Publications by authors named "I Colin Prentice"

78 Publications

Vegetation responses to climate extremes recorded by remotely sensed atmospheric formaldehyde.

Glob Chang Biol 2021 Sep 12. Epub 2021 Sep 12.

Department of Geoscience, Environment & Society-BGEOSYS, Université Libre de Bruxelles, Brussels, Belgium.

Accurate monitoring of vegetation stress is required for better modelling and forecasting of primary production, in a world where heatwaves and droughts are expected to become increasingly prevalent. Variability in formaldehyde (HCHO) concentrations in the troposphere is dominated by local emissions of short-lived biogenic (BVOC) and pyrogenic volatile organic compounds. BVOCs are emitted by plants in a rapid protective response to abiotic stress, mediated by the energetic status of leaves (the excess of reducing power when photosynthetic light and dark reactions are decoupled, as occurs when stomata close in response to water stress). Emissions also increase exponentially with leaf temperature. New analytical methods for the detection of spatiotemporally contiguous extremes in remote-sensing data are applied here to satellite-derived atmospheric HCHO columns. BVOC emissions are shown to play a central role in the formation of the largest positive HCHO anomalies. Although vegetation stress can be captured by various remotely sensed quantities, spaceborne HCHO emerges as the most consistent recorder of vegetation responses to the largest climate extremes, especially in forested regions.
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http://dx.doi.org/10.1111/gcb.15880DOI Listing
September 2021

Coordination of plant hydraulic and photosynthetic traits: confronting optimality theory with field measurements.

New Phytol 2021 Jul 29. Epub 2021 Jul 29.

Department of Biological Sciences, Macquarie University, North Ryde, NSW, 2109, Australia.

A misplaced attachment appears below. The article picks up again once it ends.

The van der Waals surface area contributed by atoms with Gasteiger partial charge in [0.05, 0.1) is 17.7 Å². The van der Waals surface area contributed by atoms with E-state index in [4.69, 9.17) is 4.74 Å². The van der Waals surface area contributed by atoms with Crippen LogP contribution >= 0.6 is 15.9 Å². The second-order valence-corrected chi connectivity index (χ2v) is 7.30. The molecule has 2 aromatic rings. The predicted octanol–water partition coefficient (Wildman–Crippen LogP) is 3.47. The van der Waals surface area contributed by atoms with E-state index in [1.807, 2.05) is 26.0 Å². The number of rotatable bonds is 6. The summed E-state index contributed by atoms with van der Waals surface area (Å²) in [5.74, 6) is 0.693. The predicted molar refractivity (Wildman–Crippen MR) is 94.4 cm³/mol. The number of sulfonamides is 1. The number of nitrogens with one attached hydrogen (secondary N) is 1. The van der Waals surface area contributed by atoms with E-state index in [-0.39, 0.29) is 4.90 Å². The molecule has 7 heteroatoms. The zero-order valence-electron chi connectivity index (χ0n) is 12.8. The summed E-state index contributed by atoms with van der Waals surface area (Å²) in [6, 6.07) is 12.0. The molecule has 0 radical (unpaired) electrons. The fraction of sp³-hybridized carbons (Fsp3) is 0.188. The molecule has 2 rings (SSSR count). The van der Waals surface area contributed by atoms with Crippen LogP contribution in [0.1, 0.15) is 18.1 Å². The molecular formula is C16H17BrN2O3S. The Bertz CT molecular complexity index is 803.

Close coupling between water loss and carbon dioxide uptake requires coordination of plant hydraulics and photosynthesis. However, there is still limited information on the quantitative relationships between hydraulic and photosynthetic traits. We propose a basis for these relationships based on optimality theory, and test its predictions by analysis of measurements on 107 species from 11 sites, distributed along a nearly 3000-m elevation gradient. Hydraulic and leaf economic traits were less plastic, and more closely associated with phylogeny, than photosynthetic traits. The two sets of traits were linked by the sapwood to leaf area ratio (Huber value, v ). The observed coordination between v and sapwood hydraulic conductivity (K ) and photosynthetic capacity (V ) conformed to the proposed quantitative theory. Substantial hydraulic diversity was related to the trade-off between K and v . Leaf drought tolerance (inferred from turgor loss point, -Ψ ) increased with wood density, but the trade-off between hydraulic efficiency (K ) and -Ψ was weak. Plant trait effects on v were dominated by variation in K , while effects of environment were dominated by variation in temperature. This research unifies hydraulics, photosynthesis and the leaf economics spectrum in a common theoretical framework, and suggests a route towards the integration of photosynthesis and hydraulics in land-surface models.
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http://dx.doi.org/10.1111/nph.17656DOI Listing
July 2021

Eco-evolutionary optimality as a means to improve vegetation and land-surface models.

New Phytol 2021 09 21;231(6):2125-2141. Epub 2021 Jul 21.

Department of Biological Sciences, Macquarie University, North Ryde, NSW, 2109, Australia.

Global vegetation and land-surface models embody interdisciplinary scientific understanding of the behaviour of plants and ecosystems, and are indispensable to project the impacts of environmental change on vegetation and the interactions between vegetation and climate. However, systematic errors and persistently large differences among carbon and water cycle projections by different models highlight the limitations of current process formulations. In this review, focusing on core plant functions in the terrestrial carbon and water cycles, we show how unifying hypotheses derived from eco-evolutionary optimality (EEO) principles can provide novel, parameter-sparse representations of plant and vegetation processes. We present case studies that demonstrate how EEO generates parsimonious representations of core, leaf-level processes that are individually testable and supported by evidence. EEO approaches to photosynthesis and primary production, dark respiration and stomatal behaviour are ripe for implementation in global models. EEO approaches to other important traits, including the leaf economics spectrum and applications of EEO at the community level are active research areas. Independently tested modules emerging from EEO studies could profitably be integrated into modelling frameworks that account for the multiple time scales on which plants and plant communities adjust to environmental change.